BALTIMORE (WJZ) — Researchers at Johns Hopkins hospital think they’ve found a way to link drones with medical care. Alex Demetrick reports, it’s cool in more ways than one.
Last spring, a team led by a Johns Hopkins Hospital researcher delivered a small package containing a blood sample to a raft off Cape May.
“We had to figure out a way to keep things cool but keep them light. I thought it went great,” said Dr. Timothy Amukele.
For Amukele it only gets better. Flying drones well south of the Bay Bridge from the western shore to the eastern shore, samples were kept cool and intact. Keeping them viable for the lab diagnosis needed to prescribe medication, which could be carried back to a patient by drone.
The study is geared to a critical goal:
“Specifically looking at supporting health care in the setting of a disaster. One of the things that kills people is a lack of logistic support to just get them the supplies they need,” said Amukele.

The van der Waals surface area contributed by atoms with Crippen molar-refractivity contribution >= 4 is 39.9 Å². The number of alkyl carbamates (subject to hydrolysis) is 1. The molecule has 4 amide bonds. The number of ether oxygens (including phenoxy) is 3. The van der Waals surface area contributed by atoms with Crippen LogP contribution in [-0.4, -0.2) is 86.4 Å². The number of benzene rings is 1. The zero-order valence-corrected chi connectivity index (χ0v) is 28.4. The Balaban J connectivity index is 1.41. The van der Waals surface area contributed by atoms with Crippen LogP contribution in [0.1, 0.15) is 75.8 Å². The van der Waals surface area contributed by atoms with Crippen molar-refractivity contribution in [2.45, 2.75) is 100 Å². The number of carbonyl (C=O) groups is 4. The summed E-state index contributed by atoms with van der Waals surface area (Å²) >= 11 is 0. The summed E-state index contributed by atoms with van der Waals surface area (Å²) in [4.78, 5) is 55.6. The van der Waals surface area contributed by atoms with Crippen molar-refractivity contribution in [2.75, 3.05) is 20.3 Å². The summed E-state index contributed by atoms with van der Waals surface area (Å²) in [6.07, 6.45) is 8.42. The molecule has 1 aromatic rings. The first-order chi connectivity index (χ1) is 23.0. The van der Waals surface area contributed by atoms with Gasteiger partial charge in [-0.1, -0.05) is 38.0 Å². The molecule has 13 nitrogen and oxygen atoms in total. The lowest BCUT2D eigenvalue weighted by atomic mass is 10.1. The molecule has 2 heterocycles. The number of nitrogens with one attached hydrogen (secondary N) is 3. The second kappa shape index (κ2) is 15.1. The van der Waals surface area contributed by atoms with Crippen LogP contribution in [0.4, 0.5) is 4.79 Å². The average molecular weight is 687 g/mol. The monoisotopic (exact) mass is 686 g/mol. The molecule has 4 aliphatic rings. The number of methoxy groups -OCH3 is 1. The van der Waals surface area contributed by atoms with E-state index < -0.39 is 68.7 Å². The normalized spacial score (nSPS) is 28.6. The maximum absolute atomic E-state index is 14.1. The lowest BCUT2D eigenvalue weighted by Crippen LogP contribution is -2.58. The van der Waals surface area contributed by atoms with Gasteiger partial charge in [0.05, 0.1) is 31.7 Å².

The Hopkins study is one of a number of drone experiments. The best known is Amazon’s.
“We started a new private trial for customers in the Cambridge area of England, and on December 7 we completed out first delivery.”
Other organizations are also testing the delivery of medicine and even blood supplies to remote areas in Africa. Advances one delivery at a time.
The Hopkins researcher spent 18 months developing a refrigeration unit that can fly on a drone.